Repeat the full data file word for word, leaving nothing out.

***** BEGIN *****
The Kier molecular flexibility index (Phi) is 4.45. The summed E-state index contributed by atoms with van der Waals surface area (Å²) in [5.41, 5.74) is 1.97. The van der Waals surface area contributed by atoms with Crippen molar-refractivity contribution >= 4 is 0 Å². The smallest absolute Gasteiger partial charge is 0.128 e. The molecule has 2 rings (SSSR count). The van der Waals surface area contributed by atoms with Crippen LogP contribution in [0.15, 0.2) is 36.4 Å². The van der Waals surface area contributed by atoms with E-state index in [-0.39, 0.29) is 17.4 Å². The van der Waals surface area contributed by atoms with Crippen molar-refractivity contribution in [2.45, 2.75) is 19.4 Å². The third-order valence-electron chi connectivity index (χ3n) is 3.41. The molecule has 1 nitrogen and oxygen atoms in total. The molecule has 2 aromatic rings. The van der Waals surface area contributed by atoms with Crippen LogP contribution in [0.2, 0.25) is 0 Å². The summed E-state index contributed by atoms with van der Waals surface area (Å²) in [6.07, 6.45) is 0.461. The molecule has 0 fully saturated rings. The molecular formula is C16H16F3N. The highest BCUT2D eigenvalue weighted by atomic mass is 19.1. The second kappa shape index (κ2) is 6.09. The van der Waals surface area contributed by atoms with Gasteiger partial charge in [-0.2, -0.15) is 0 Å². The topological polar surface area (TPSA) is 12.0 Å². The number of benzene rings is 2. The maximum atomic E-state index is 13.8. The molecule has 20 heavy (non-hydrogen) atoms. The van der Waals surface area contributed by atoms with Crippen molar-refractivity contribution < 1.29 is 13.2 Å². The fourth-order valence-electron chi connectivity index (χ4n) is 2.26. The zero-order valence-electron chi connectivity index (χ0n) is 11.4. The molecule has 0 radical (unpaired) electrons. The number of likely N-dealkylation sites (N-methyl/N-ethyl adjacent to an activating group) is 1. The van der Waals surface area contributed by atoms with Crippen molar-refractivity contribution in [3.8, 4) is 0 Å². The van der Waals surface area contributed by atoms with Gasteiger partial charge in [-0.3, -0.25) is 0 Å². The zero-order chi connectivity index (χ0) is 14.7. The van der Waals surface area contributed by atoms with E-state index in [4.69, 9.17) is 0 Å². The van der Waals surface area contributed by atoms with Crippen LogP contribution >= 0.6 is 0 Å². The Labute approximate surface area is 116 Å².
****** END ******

The Kier molecular flexibility index (Phi) is 4.45. The summed E-state index contributed by atoms with van der Waals surface area (Å²) in [5.41, 5.74) is 1.97. The van der Waals surface area contributed by atoms with Crippen molar-refractivity contribution >= 4 is 0 Å². The smallest absolute Gasteiger partial charge is 0.128 e. The molecule has 2 rings (SSSR count). The van der Waals surface area contributed by atoms with Crippen LogP contribution in [0.15, 0.2) is 36.4 Å². The van der Waals surface area contributed by atoms with E-state index in [-0.39, 0.29) is 17.4 Å². The van der Waals surface area contributed by atoms with Crippen molar-refractivity contribution in [2.45, 2.75) is 19.4 Å². The third-order valence-electron chi connectivity index (χ3n) is 3.41. The molecule has 1 nitrogen and oxygen atoms in total. The molecule has 2 aromatic rings. The van der Waals surface area contributed by atoms with Crippen LogP contribution in [0.2, 0.25) is 0 Å². The summed E-state index contributed by atoms with van der Waals surface area (Å²) in [6.07, 6.45) is 0.461. The molecule has 0 fully saturated rings. The molecular formula is C16H16F3N. The highest BCUT2D eigenvalue weighted by atomic mass is 19.1. The second kappa shape index (κ2) is 6.09. The van der Waals surface area contributed by atoms with Gasteiger partial charge in [-0.2, -0.15) is 0 Å². The topological polar surface area (TPSA) is 12.0 Å². The number of benzene rings is 2. The maximum atomic E-state index is 13.8. The molecule has 20 heavy (non-hydrogen) atoms. The van der Waals surface area contributed by atoms with Crippen molar-refractivity contribution < 1.29 is 13.2 Å². The fourth-order valence-electron chi connectivity index (χ4n) is 2.26. The zero-order valence-electron chi connectivity index (χ0n) is 11.4. The molecule has 0 radical (unpaired) electrons. The number of likely N-dealkylation sites (N-methyl/N-ethyl adjacent to an activating group) is 1. The van der Waals surface area contributed by atoms with Crippen molar-refractivity contribution in [3.8, 4) is 0 Å². The van der Waals surface area contributed by atoms with Gasteiger partial charge in [-0.3, -0.25) is 0 Å². The zero-order chi connectivity index (χ0) is 14.7. The van der Waals surface area contributed by atoms with E-state index in [4.69, 9.17) is 0 Å². The van der Waals surface area contributed by atoms with Crippen LogP contribution >= 0.6 is 0 Å². The Labute approximate surface area is 116 Å².